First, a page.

stem cells

It has been my long-held belief that my hair turned gray principally due to my children's antics and travails. A new study suggests that I was partially correct. [1]
Expectant parents are bombarded with costly propositions. Diverting attention to all the "what ifs" can be distracting, as compared to "what actually is." Storing their infant's cord blood can be preoccupying. But is it worth it?
Twelve patients who tried stem cell injections were hospitalized with infections, according to a published report, one that should cause patients concern. More important is that they should investigate stem cell treatments, for conditions such as cartilage injuries to their joints, before committing to one of these procedures.
The FDA's current regulatory framework is out of whack -- and it comes at the expense of patient safety. The Wild West of "stem cell" clinics continues. This time, patients are hospitalized with blood infections to spinal abscesses.
When it comes to medical fundraising on social media, you may be gambling with the highest of stakes.
Does Geisinger Health System's latest pitch, to offer DNA sequencing as part of routine testing at the primary care visit, promise more than it can deliver?
Newly released guidelines from the U.S. Food and Drug Administration (FDA) suggest illegitimate, unproven stem cell uses might become a thing of the past.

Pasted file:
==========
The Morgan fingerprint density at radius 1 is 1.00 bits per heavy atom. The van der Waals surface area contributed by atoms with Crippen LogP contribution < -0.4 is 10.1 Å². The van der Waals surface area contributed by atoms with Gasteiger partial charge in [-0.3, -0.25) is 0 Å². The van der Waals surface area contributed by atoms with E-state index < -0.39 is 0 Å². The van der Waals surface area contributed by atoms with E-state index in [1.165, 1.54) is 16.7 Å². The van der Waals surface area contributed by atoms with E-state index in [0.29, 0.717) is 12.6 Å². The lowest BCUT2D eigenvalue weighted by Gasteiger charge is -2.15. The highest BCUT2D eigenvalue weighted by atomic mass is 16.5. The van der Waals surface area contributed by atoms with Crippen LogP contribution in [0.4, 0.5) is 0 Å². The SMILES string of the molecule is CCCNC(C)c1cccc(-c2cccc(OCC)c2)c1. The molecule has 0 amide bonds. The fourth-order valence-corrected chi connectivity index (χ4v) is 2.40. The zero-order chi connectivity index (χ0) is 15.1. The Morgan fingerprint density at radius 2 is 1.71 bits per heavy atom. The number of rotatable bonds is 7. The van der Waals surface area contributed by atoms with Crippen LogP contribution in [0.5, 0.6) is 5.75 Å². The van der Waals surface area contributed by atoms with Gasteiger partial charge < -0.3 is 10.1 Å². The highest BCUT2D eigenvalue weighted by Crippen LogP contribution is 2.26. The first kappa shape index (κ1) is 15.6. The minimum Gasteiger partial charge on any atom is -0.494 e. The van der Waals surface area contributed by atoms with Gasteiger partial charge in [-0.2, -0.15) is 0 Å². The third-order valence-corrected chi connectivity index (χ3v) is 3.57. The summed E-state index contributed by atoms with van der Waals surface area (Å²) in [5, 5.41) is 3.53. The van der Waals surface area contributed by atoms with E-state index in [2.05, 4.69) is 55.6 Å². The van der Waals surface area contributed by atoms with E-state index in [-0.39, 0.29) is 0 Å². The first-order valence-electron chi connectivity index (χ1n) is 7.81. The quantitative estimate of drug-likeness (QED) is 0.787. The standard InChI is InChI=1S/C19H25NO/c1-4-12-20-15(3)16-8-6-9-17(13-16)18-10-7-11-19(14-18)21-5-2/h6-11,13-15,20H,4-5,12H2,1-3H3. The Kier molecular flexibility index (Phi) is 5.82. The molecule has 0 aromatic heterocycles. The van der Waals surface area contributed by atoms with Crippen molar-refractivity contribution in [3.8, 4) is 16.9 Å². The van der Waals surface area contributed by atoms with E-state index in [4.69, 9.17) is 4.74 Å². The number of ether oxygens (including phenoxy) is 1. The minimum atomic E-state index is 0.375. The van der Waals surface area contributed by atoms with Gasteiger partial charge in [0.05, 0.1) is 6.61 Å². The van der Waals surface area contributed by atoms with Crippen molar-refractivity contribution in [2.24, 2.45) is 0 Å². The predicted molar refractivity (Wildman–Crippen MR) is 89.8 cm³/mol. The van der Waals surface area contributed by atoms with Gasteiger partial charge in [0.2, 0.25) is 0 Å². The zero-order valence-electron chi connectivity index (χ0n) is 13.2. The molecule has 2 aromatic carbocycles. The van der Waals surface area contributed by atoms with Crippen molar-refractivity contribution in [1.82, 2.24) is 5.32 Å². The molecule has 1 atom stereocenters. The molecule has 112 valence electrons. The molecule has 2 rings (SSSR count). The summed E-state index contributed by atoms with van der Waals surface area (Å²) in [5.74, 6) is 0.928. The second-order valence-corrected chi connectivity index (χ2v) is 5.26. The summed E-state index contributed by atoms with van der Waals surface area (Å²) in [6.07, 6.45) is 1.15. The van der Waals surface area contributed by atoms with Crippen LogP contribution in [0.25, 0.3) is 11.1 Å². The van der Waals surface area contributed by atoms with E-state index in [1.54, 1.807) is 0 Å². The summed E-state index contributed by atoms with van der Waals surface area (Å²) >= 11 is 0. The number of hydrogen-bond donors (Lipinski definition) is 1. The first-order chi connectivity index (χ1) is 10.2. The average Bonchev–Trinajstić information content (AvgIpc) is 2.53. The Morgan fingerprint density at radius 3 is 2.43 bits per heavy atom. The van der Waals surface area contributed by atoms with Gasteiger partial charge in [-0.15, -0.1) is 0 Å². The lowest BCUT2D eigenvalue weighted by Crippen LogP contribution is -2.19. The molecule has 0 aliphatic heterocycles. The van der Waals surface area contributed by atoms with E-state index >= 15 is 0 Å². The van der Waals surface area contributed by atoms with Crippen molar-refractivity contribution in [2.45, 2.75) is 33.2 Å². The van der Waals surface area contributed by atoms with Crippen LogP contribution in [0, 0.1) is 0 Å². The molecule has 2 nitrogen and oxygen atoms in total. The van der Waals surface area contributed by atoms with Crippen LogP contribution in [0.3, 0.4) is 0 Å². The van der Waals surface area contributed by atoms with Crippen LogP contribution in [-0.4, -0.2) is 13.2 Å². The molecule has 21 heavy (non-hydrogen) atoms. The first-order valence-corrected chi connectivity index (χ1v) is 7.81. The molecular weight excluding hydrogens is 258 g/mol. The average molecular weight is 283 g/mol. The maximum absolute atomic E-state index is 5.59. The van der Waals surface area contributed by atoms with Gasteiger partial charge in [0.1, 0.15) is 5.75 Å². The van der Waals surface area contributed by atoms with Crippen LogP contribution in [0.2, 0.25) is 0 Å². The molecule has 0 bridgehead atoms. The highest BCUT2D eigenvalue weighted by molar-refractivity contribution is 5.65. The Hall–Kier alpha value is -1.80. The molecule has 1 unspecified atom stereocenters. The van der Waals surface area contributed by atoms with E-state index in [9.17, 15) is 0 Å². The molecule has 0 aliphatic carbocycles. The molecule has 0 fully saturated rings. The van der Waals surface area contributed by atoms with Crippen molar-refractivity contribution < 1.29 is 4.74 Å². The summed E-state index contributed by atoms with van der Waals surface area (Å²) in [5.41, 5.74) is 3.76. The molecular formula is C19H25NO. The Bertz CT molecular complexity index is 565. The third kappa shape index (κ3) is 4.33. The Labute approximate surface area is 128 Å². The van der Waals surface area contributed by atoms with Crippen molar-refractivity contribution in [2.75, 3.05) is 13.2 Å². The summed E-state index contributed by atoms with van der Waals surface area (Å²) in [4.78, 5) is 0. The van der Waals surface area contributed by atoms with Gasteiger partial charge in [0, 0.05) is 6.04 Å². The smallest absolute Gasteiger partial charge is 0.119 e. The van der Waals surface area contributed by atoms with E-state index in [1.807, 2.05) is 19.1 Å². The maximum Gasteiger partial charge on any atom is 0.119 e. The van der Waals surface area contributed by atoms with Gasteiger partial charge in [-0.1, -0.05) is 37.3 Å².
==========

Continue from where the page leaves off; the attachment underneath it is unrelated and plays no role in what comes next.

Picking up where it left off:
An international team of medical experts recently published a global call to action in an effort to curb the unethical, unsubstantiated use of stem-cell based therapies driving medical tourism. When greed trumps science, we all lose. 
We all understand the impact of a gaping wound, or the wasted appearance of a body overrun by cancer. But often there are more silent and invisible conditions that not only invoke a physical furor, but emotional and psychological pain as well. Type 1 Diabetes is such a malady. Thankfully, major advances are ongoing.  
Researchers at the University of Michigan have developed a drug which blocks messages that direct stem cells to differentiate, forcing them to reverse course to a more embryonic state.
The urine of premature infants is chock full of progenitor cells, which could have major clinical significance in restoring function to damaged kidneys.
Type 1 diabetes occurs when the body fails to produce insulin. But Belgian researchers have come up with a potential solution: reprogramming pancreatic cells to produce insulin and respond to glucose. They announced this week that it's working well in models, with study in humans to hopefully take place.